So first of all, I discovered that the Iowa Department of Transportation has put what looks like all the Official State Highway Maps it’s ever issued up on its web site. So if you ever want to know how you might get from Des Moines to … Some … Other Moines, Iowa, using only the marked highways of 1922, there you go. By there I mean to one or the other Moines. Wait, they have a county named Grundy? How many Iowa counties do share names with Archie characters, anyway? Well, not my business.
But the sad thing. That story I had read about in Mapping in Michigan and the Great Lakes Region? About a Martian who comes to Earth looking for the best the planet has to offer and gets told to go to Iowa in a non-sarcastic manner? Overblown. The back of the 1947 map does talk about showing a Martian the best of Earth, but it’s not a story. I was so hoping for a cartoon with a lovely Prototype Gidney And/Or Cloyd looking at cornfields and zipping off in his flying saucer to tell fellow Martians about this, and yes I know Gidney and Cloyd were from the Moon thank you, but no. What they have is a story about the way this could be a story. And I want to quote it because I know I was giggling for a good while about what I like to think you were too and I should let Iowa’s enthusiasts have their chance.
We call it Iowa
Some day, when the mystery of space is no longer a mystery and voyages between planets are successfully accomplished, a neighbor from Planet Mars may visit Planet Earth. Should he do so, doubtless he will be curious to learn the way of the living creatures that are in ascendancy on Planet Earth. It is certain that in due time he will be directed to the United States of America, there to behold a land and a people filled with imperfections but, nevertheless, enjoying the greatest advances yet made upon this planet toward a comfortable and pleasurable existence.
Should all this come to pass, our neighbor from Mars is almost certain to find these United States of America very bewildering. In our great cities he will find the triumphant steel and masonry achievements of our builders within a stone’s throw of slum districts where human beings must live without hope of quiet and comfort and cleanliness, where are are no flowers or birds or grass or trees or open spaces. Is this the best this planet has to offer? In other sections of this land of ours he will travel, league upon league, through areas where living conditions are primitive and a meager and stunted existence is all that has been achieved. Is this the good life that he has come so far to see? Is there nowhere within our borders an area where our Martian neighbor may be shown a comprehensible segment of the best that Planet Earth, through the ages, has succeeded in evolving?
There is. We call it Iowa. It is located near the heart of the Nation. Its area and population are each slightly less than two percent of that Nation. Nature has favored it with a temperate climate, ample rainfall and productive soil; natural resources that attract thoughtful, industrious people who expect to work for a living and who have reason for confidence that their efforts will be rewarded. Of such fibre were our forebears, emigrants from many lands. Of such fibre are the more than two and one-half million people now dwelling within our borders.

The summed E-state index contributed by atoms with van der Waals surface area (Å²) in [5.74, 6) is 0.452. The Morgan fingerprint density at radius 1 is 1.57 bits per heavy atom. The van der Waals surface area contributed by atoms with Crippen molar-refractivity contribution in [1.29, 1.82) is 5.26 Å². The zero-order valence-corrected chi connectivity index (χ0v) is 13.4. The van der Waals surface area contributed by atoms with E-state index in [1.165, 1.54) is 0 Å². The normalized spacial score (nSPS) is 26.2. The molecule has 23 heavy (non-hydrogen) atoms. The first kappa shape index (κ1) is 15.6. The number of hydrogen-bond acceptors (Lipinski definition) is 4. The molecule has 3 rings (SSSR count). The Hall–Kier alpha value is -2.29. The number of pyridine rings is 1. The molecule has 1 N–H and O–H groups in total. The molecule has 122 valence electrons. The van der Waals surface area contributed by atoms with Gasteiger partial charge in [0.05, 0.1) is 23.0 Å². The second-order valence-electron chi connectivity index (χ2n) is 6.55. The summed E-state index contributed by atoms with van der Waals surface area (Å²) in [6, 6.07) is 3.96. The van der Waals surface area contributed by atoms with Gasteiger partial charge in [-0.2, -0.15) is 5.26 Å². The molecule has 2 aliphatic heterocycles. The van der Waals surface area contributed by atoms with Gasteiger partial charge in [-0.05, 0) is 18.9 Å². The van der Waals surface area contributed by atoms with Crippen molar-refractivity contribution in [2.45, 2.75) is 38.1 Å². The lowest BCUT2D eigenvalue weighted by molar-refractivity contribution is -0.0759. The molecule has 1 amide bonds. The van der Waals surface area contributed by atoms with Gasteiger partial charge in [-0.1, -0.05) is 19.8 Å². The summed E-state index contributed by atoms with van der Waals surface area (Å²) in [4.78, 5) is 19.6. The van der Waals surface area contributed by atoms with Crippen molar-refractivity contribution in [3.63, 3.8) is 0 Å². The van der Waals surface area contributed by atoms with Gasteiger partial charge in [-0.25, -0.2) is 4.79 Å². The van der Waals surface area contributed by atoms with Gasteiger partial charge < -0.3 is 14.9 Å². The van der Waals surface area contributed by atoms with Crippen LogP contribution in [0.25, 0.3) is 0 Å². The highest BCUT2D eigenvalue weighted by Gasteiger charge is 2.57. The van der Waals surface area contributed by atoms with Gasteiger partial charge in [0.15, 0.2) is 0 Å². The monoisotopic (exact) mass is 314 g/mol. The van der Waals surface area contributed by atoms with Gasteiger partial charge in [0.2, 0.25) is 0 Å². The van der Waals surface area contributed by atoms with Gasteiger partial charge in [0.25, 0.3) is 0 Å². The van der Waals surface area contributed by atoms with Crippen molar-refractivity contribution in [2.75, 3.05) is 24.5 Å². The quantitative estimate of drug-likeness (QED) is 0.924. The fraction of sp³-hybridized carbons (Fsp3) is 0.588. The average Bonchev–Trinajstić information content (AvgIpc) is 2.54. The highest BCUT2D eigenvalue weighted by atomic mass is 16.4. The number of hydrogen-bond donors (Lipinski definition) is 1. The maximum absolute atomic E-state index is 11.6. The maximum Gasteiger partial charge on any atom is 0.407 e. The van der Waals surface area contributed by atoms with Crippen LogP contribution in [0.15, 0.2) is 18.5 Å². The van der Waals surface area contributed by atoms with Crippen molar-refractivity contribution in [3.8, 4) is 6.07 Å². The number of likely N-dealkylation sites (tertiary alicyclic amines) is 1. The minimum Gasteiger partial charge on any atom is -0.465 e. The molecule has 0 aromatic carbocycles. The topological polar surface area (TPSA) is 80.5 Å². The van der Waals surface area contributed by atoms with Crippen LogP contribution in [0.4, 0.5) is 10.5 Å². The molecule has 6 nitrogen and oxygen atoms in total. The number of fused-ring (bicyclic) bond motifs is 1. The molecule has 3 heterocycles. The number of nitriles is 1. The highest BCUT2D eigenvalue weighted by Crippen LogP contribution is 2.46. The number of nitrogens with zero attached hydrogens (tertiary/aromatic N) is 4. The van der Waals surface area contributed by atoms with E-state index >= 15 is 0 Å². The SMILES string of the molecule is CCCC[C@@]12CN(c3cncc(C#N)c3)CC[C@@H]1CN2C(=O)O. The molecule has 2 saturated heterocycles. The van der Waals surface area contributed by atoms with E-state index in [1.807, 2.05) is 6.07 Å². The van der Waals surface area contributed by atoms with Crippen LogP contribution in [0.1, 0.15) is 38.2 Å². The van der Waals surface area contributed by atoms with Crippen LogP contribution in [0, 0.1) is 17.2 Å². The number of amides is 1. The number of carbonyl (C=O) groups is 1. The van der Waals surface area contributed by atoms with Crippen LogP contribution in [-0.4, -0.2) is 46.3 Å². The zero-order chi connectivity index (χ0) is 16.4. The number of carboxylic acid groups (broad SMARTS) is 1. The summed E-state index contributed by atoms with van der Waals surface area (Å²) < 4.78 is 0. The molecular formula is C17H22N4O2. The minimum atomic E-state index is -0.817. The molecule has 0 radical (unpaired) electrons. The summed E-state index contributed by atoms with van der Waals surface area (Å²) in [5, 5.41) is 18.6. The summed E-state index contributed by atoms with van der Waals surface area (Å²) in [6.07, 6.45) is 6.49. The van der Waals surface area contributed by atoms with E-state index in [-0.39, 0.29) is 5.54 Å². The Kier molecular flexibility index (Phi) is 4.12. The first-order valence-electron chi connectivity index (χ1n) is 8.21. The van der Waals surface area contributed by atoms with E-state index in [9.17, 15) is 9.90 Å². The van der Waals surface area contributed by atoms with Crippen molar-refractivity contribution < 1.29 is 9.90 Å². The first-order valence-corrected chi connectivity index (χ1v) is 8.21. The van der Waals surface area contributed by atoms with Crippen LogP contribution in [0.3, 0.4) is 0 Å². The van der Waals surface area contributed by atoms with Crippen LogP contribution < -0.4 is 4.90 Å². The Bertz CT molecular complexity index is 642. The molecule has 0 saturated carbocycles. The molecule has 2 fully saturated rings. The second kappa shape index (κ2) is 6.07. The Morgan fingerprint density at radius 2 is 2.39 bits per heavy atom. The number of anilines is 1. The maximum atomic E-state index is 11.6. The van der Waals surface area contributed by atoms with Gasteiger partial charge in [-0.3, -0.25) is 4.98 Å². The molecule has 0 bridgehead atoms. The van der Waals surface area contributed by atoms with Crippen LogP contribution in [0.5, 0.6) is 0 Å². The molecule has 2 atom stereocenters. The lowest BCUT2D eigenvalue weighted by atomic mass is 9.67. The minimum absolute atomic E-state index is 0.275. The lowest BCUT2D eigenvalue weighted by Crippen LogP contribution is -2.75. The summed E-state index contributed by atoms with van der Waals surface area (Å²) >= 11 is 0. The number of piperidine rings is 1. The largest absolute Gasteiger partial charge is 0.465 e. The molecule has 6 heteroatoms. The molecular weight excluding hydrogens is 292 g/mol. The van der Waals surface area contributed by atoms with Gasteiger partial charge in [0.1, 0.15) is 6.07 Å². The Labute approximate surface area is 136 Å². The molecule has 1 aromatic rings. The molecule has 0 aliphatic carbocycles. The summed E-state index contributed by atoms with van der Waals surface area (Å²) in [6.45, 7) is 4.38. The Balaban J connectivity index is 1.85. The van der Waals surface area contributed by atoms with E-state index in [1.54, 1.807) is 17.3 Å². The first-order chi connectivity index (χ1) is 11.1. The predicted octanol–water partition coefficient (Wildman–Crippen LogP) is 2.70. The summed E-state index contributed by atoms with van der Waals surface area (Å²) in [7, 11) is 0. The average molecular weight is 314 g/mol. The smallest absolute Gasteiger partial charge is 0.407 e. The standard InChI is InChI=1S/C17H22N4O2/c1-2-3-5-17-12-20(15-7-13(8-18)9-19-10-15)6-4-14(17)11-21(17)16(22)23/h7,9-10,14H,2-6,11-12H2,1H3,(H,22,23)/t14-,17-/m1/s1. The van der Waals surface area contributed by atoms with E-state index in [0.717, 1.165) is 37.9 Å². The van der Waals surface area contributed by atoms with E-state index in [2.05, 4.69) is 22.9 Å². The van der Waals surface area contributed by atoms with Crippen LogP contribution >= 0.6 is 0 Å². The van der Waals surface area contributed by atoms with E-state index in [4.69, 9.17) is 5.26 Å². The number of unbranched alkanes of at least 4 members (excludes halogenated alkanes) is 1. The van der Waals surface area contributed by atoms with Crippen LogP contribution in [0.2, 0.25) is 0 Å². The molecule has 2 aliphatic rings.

In today’s complex social order we are all specialists. Through the centuries we have found it efficient for the individual or group to learn to do certain things well, and to exchange the resulting products of their efforts for the surplus products of other specialists. In Iowa we are primarily specialists in the production of food. The one million Iowans, for whom the farms of Iowa are home, produce the food consumed by many times their number. No other like number of people, dwelling upon a like area of the earth’s surface, are equally successful specialists in the art of food production. And nowhere on this earth is there greater opportunity for a satisfying life than on the farms of Iowa.
Sixty percent of our people dwell in our cities and towns. They too are specialists, but in many different and equally essential fields. Among these are found the usual quota in the professions and in the retail and service fields Many are engaged in processing and marketing the products of the farm; others in the manufacture and distribution of the equipment and suplies used by their farmer customers. While the major part of the industrial development of the State is closely related to its basic industry, Agriculture, the manufacturers of the State have won pre-eminence in other widely diversified lines, such as pearl buttons, road-building equipment, and washing machines. In recent years, several of the nation’s largest corporations have chosen Iowa for the location of important manufacturing branches. Here they find better living conditions and lower living costs for employees than in the crowded industrial areas. Undoubtedly these conditions are conductive to the friendly employer-employee relationship that is so essential to a successful industrial employee.
Yes, Good Neighbor from Mars, in a day’s drive over our highways or in a few hours by plane, we can show you an area that is emblematic of the best thus far developed on this Planet Earth. we expect to make it better. WE CALL IT IOWA.
So my impressions: (1) Did a different person write each paragraph? Because it seems like they lost the Martian thread along the way there. And (2) So the takeaways of what Iowa specializes in are:
- Pearl buttons
- Road-building equipment
- Washing machines
So (3) I think this means my grandparents put together were Iowa? I don’t understand it, but there’s no arguing with the lovely line-art illustration of tall, barely-windowed buildings with smokestacks. It’s all right there.